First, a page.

Thursday, November 29, 2012
Montreal Impressions: Art
ONCE UPON A TIME... IMPRESSIONISM (although on the website they spell it with two "n"s)
October 13, 2012 to January 20, 2013
In a long line of fabulously wealthy Americans amassing art, Sterling Clark and his French actress wife, Francine, amassed a remarkable collection, and - while their Art Institute in Williamstown, Massachussetts undergoes expansion work - 74 of the paintings are touring Asia, Europe and, in its only Canadian stop, Montreal, at the Museum of Fine Art.
I'm not a particular fan of Impressionism, nor of the big shows, but my last experience here was so excellent, I thought I'd give it a go.
From the website:
"Seventy-four paintings by Bonnard, Corot, Degas, Gauguin, Manet, Millet, Monet, Morisot, Pissarro, Sisley and Toulouse-Lautrec, including a selection of twenty-one outstanding canvases by Renoir, and the Degas sculpture Little Dancer Aged Fourteen (on view exclusively in Montreal) will be shown at the MMFA. The inclusion of academic works by Bouguereau, Gérôme and Stevens, among others, will enable visitors to see how the new ‘modernism’ challenged official painting.”
I was a bit taken aback when I got into the ticket line when a friendly volunteer informed me that there were no timed tickets, so there seemed to be no control as to how many people toured the venue at any one time. I don't know if it's a Montreal thing, but everything seemed to flow well. I still spentt most of the time ducking, bobbing, weaving, and apologizing as I listened to the excellent audio guide. But the exhibit was excellent.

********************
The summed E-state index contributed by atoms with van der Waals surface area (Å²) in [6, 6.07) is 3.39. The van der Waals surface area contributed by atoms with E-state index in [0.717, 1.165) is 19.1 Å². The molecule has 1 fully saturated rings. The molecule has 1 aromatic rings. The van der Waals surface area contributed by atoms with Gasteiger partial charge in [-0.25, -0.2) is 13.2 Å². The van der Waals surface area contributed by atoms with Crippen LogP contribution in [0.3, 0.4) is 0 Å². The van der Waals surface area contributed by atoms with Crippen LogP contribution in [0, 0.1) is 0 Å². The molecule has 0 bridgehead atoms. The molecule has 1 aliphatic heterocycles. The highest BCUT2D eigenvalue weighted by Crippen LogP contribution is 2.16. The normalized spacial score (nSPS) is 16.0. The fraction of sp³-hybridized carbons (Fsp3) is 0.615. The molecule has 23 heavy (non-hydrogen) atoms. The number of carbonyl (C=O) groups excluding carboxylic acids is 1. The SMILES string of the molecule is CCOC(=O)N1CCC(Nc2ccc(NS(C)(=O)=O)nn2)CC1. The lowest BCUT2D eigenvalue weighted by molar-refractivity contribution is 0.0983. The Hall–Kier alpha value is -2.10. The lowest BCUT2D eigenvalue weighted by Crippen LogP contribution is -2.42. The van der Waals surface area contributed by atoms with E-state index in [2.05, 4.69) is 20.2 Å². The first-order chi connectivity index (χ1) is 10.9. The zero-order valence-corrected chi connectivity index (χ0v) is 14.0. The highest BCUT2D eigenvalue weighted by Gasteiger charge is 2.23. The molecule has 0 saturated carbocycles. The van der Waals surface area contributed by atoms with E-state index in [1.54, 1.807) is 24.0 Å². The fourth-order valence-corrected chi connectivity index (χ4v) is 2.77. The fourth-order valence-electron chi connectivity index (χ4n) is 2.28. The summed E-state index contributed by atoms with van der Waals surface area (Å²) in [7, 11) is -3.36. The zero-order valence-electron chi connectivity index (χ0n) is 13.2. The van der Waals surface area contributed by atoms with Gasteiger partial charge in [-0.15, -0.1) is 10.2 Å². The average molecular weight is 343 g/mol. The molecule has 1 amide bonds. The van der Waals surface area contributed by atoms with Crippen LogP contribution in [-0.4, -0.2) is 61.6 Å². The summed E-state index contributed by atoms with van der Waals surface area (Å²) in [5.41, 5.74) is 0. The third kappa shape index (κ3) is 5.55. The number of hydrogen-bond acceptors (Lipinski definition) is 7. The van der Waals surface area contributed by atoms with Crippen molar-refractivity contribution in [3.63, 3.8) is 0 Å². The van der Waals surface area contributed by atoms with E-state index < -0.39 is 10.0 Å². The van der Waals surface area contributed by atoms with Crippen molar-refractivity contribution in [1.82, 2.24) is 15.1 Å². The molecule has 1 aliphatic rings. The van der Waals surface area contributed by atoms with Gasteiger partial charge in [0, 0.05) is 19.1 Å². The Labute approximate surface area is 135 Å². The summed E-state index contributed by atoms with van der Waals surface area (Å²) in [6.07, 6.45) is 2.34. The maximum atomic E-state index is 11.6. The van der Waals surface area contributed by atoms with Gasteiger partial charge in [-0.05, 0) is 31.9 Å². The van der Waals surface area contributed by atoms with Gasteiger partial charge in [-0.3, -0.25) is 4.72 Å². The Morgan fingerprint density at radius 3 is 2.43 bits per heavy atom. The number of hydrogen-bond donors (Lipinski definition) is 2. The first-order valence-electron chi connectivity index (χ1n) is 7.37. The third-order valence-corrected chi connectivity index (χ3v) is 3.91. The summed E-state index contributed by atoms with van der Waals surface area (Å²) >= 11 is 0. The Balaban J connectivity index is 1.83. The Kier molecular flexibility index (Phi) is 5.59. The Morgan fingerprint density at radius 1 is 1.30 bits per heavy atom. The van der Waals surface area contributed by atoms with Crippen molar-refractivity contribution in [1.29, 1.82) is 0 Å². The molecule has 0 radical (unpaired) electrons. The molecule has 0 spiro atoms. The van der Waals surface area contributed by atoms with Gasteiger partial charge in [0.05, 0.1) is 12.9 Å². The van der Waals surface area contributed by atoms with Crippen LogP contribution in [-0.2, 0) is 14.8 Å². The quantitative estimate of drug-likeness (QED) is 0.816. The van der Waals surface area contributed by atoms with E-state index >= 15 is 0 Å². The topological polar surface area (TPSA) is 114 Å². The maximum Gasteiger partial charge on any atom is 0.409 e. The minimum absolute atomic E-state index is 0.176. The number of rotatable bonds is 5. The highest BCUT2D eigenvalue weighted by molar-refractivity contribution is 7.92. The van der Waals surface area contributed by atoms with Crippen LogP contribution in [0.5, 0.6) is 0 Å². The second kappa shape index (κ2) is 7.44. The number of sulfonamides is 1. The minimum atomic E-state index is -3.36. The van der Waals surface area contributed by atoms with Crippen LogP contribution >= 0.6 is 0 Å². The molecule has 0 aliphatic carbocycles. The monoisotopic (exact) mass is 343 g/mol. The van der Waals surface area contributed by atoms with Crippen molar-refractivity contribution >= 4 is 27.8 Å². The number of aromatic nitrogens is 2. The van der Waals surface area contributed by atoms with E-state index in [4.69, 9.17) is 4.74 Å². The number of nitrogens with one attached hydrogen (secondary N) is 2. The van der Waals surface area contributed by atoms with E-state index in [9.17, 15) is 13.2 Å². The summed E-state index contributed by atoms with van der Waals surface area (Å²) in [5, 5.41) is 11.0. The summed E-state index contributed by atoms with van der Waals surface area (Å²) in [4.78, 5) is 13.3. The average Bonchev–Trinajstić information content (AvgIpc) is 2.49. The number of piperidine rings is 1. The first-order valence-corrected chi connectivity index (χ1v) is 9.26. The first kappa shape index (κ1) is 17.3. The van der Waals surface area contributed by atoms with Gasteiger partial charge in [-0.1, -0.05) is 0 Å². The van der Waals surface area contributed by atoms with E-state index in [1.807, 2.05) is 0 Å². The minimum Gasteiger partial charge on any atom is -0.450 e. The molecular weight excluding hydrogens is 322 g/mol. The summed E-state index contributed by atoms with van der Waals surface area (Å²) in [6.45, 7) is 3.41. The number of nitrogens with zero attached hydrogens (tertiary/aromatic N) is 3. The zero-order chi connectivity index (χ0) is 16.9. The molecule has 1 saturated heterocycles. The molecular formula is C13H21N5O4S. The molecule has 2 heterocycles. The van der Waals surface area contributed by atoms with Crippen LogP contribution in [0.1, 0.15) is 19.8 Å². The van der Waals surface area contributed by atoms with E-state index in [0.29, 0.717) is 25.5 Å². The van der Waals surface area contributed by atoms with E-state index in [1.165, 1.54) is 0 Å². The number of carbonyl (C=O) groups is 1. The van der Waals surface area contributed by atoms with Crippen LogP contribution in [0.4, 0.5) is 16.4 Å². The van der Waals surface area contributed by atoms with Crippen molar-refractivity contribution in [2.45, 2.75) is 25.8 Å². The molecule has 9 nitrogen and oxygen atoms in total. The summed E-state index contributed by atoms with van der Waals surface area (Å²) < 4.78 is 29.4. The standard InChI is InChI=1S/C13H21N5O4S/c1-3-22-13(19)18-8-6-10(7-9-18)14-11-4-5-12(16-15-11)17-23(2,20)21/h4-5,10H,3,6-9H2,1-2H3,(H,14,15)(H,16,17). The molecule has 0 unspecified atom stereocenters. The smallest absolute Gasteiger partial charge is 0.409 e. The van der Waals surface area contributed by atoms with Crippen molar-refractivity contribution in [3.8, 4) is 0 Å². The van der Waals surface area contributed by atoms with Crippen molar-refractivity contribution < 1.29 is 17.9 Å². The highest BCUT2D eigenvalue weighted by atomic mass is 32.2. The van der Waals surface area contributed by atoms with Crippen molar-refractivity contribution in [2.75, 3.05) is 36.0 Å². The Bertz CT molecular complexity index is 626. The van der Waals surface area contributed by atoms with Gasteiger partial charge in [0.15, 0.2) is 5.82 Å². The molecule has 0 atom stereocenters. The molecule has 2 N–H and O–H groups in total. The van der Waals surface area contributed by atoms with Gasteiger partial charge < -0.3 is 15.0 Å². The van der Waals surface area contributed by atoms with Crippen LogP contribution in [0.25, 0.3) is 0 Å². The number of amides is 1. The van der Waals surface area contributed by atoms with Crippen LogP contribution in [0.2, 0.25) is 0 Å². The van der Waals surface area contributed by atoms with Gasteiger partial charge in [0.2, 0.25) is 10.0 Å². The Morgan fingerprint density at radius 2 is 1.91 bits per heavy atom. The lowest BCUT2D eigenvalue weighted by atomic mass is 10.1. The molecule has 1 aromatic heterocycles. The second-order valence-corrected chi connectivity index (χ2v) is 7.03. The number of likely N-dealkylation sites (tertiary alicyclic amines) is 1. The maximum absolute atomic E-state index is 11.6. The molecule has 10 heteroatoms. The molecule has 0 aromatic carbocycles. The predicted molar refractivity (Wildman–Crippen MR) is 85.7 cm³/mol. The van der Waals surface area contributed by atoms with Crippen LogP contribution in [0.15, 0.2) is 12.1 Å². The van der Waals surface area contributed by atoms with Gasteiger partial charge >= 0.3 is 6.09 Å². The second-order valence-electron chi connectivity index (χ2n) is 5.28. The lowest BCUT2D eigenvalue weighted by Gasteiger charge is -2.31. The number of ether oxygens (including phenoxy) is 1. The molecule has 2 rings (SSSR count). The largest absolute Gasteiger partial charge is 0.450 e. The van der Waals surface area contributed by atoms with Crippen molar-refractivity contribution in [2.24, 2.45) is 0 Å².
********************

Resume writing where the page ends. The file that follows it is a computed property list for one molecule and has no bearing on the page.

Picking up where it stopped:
The canvasses were stunning. There is that faint surprise when you see a picture you've viewed many times or on tea towels or postcards suddenly loom large and in living colour before you. It was Rousseau's Farm in the Landes (1844 - 67) that brought tears to my eyes. Of course, it's riddled with trees, which are pretty much my favourite thing in the whole world. The life in the painting and the obvious devotion he poured into it over 20 years is palpable.
Anything with trees in it captivated me, like Monet's Geese in the Brook (1874).
I learned that Renoir's A Box at the Theater (At the Concert) (1880) originally had a male figure standing to the right behind the young ladies. Apparently you can still see his form somewhat in the red curtain backdrop. I can't.
But I love the contrasts in black and white, in sauciness and demureness, and how the younger girl's nose seems to be coming in dangerous collision with the other lady's elbow.
The rebellious Impressionists are now achingly mainstream. But an exhibition like this, excellently laid out, lit, paced... dispells the chocolate box overkill and instilled in me a renewed awe for some of our greatest artists.